For noncitizens this is misinformation: they are routinely deported for DEJ even after their case i...

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Let me help you defend against adverse immigration consequences with a "Collateral Consequences" letter in criminal court.

District Attorneys frequently request "Collateral Consequences" letters, especially in Santa Clara County, from attorneys representing noncitizen defendants. I have written dozens of these letters for criminal defense counsel to use with district attorneys.

I first do a thorough interview with the client to determine immigration status, prior convictions, immigration consequences of a conviction, immigration relief, travel issues, and priorities. Then, I write a letter setting forth my qualification, immigration status of client, charge, prior convictions, immigration consequences, and recommendations.

I have found...

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The State Department has a new policy: if you get arrested (yes arrested--not even convicted!) for a DUI, the U.S. conulate in your country of origin will issue a "prudential revocation of your visa."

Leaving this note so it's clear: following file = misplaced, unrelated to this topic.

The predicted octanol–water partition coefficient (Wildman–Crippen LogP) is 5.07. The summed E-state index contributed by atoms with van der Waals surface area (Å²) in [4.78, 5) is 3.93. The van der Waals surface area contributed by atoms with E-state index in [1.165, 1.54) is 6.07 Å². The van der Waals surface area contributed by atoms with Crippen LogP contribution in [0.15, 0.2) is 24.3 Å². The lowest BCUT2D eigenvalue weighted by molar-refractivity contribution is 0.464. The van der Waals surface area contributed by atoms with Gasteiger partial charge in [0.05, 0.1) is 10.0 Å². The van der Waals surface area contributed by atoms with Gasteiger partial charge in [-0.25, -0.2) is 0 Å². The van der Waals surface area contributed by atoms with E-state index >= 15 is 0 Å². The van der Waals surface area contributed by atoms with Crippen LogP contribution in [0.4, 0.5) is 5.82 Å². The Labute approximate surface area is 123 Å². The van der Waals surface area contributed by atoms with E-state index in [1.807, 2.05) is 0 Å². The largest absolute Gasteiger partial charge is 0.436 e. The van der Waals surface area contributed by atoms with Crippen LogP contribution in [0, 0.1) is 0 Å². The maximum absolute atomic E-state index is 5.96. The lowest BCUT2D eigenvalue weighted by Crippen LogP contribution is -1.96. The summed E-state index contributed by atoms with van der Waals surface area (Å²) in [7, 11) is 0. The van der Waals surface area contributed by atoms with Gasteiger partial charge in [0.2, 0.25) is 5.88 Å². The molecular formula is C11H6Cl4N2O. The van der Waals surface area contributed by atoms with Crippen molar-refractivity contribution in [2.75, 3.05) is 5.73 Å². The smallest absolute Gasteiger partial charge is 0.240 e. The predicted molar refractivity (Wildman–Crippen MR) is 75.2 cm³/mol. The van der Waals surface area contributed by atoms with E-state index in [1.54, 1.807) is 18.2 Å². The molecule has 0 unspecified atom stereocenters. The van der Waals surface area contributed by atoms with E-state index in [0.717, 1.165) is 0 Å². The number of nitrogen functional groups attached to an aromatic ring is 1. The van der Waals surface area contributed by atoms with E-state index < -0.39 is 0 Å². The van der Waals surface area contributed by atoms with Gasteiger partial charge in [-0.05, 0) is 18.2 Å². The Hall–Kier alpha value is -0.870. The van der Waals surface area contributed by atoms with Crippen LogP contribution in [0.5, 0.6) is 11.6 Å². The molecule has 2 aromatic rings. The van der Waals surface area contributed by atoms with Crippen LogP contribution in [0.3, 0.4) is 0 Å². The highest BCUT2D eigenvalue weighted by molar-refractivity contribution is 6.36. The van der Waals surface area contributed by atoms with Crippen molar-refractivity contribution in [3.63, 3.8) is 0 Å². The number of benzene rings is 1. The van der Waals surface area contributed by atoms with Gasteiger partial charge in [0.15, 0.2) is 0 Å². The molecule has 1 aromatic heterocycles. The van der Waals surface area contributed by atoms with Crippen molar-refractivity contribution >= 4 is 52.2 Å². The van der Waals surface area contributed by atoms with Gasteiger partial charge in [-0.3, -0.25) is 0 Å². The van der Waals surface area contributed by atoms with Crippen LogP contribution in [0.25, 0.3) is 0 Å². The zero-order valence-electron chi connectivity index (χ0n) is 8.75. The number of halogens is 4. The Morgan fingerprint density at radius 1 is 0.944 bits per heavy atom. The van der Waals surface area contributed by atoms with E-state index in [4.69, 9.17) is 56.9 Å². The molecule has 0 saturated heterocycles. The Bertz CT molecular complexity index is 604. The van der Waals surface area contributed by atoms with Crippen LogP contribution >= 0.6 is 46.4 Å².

This does not mean that you are automatically out of status or have to leave the U.S. But, it does mean that when you return for a vacation or stamping of your passport you will not be allowed a renewal of your visa (or a change in your visa) until you attend a medical exam to determine if you are likely to commit any more DUI's.

Don't just ignore it. Don't assume you will easily pass the medical exam.

Call my office for a consultation (over the phone or in person) so I can assist you in taking the steps necessary to make sure you have a ...

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I just presented on new P.C. 1473.7 effective Jan. 1, 2017 with the Immigrant Legal Resource Center to immigration and criminal attorneys as an expert on post-conviction relief.